It was a surreal experience - the sorts of speeds and gears you might associate with mountain biking in particularly muddy conditions, yet on a dead flat tarmac road.  As one point I stopped to pick up a guy who had been blown into a foot-deep pothole at the edge of the road and gone over the bars.

The second food stop, on the outskirts of Melton Mowbray, came round just short of 100km, and again there was no water, only energy drink, although I did get half a banana this time.  Again I seemed to move off again quicker than most, and there were a lot of people at this stop who I didn't see again - including the guy on the Elliptigo.

At 122km, my old Aim MyTach GPS watch flashed up a low battery warning.  I stopped it recording, turned it off, and set the Strava app on my phone running instead for the sake of having a record, but this left me 'flying blind' in terms of the speed I was doing and the distance remaining.  I was reduced to just watching the time on my heart rate monitor, estimating how far I'd been, and trying to reassure myself that I would get back before they turned the timing mats off at 6pm, ten hours after the start. 

(Incidentally, since then I've bought a Garmin 910XT, which promises a 20 hour battery life as well as a lot more cycling and triathlon specific features than the motorsport-oriented MyTach)

The next 10km or so from there - passing to the south of Loughborough and towards the M1 - was all uphill in terms of the road, and mostly downwards in terms of my state of mind.  My left knee, which had been giving the odd twinge since halfway through the day, was now protesting loudly at the idea of climbing.  I spent most of the time between about 110km and 150km pondering the idea of stopping, but whether it was because I didn't fancy sitting still waiting to be picked up, or if I was just slightly too stupid to act on the thought, I kept moving.

I re-entered familiar territory as the route approached the A42, although this turned out to be a mixed blessing.  I knew the roads and had a feel for what was coming up, but I also suspected that, while I was close to home, I was actually too close for the distance required to get up to 160km, so the route wouldn't be heading directly in.  Probably the cruellest was at A42 J14, turned left, away from Derby, just as the heavens opened - without the wind I'd probably have finished before the rain arrived.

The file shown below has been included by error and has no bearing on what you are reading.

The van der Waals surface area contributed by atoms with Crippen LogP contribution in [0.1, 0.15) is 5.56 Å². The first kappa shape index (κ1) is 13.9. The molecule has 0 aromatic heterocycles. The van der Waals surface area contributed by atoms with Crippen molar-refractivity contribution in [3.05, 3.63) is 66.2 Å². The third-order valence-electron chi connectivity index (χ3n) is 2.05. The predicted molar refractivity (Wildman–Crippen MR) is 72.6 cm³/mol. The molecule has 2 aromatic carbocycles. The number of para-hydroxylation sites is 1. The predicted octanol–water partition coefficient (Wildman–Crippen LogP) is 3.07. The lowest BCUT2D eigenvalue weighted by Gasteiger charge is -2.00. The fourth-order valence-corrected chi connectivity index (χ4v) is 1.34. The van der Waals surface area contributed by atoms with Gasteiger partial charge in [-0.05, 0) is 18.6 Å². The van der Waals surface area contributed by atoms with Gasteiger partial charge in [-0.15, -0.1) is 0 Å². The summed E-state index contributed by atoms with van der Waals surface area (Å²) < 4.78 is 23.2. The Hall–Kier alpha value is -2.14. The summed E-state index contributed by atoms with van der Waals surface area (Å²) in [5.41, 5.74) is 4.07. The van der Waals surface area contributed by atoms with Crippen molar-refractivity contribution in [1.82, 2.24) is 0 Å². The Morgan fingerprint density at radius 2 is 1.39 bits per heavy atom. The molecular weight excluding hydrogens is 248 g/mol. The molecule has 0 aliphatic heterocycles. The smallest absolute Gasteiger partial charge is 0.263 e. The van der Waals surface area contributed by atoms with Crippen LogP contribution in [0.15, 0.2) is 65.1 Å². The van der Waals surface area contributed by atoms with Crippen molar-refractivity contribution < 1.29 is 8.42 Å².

I was saved by the surprisingly cheerful ladies of the final food stop at Breedon-on-the-Hill.  'Surprisingly' because they had been standing around in the cold wind, with only a steadily disintegrating gazebo to keep the rain off, yet were still in good spirits and cheering everyone who came in.  Even better, they had jam sandwiches and plain water, although ironically, while I wolfed down a few of the former, I didn't bother topping up a bottle this close to home.

Re-energised (at least slightly), I set off for the final push, up through Breedon, Wilson, Melbourne, and Stanton-by-Bridge.  More downhill than up, so I was even moving at a reasonable pace for once.  I crossed Swarkestone bridge, then was passed by the Cycle Derby sweeper truck, who pulled in ahead as I rode up towards the A50.  Stuck head out of the window.  "Are you alright?" he said.  "Yes"  I shouted.  "No, I'm really not but I'm not stopping now" I thought. 

Past the turning for home and on towards the velodrome, with that wierd mix of emotions caused by fatigue, assorted aches and pains, but knowing that you're going to make it.  As I turned into the car park there wasn't much left but the timing mats. "Make sure you cross the line, then get in here and warm up", one of the organisers shouted from the Arena doorway.  Followed by "We did have an event village, but it blew away at about 11 o'clock this morning." when I'd made it inside, just under nine and a half hours after starting.

I just about managed to take my own gloves off, but had to ask one of the organisers to unclip my helmet.  "I'll just hang your finisher's medal on your bike shall I?" "Cheers".  Time to grab a hot chocolate and sit inside for a while to warm up while chatting to the other stragglers.  One guy planning a Lands End to John o'Groats ride, another a London-Paris.  I finally pulled myself together enough to ride the few miles home, taking me up to a total of 179.3k for the day - incidentally pretty much the cycle leg from an Ironman triathlon, although rest assured there was no question of me setting off to run a marathon at this point, more like a hot bath followed by inhaling vast quantities of pasta.

2015 Is Go! Nottingham University Varsity Triathlon.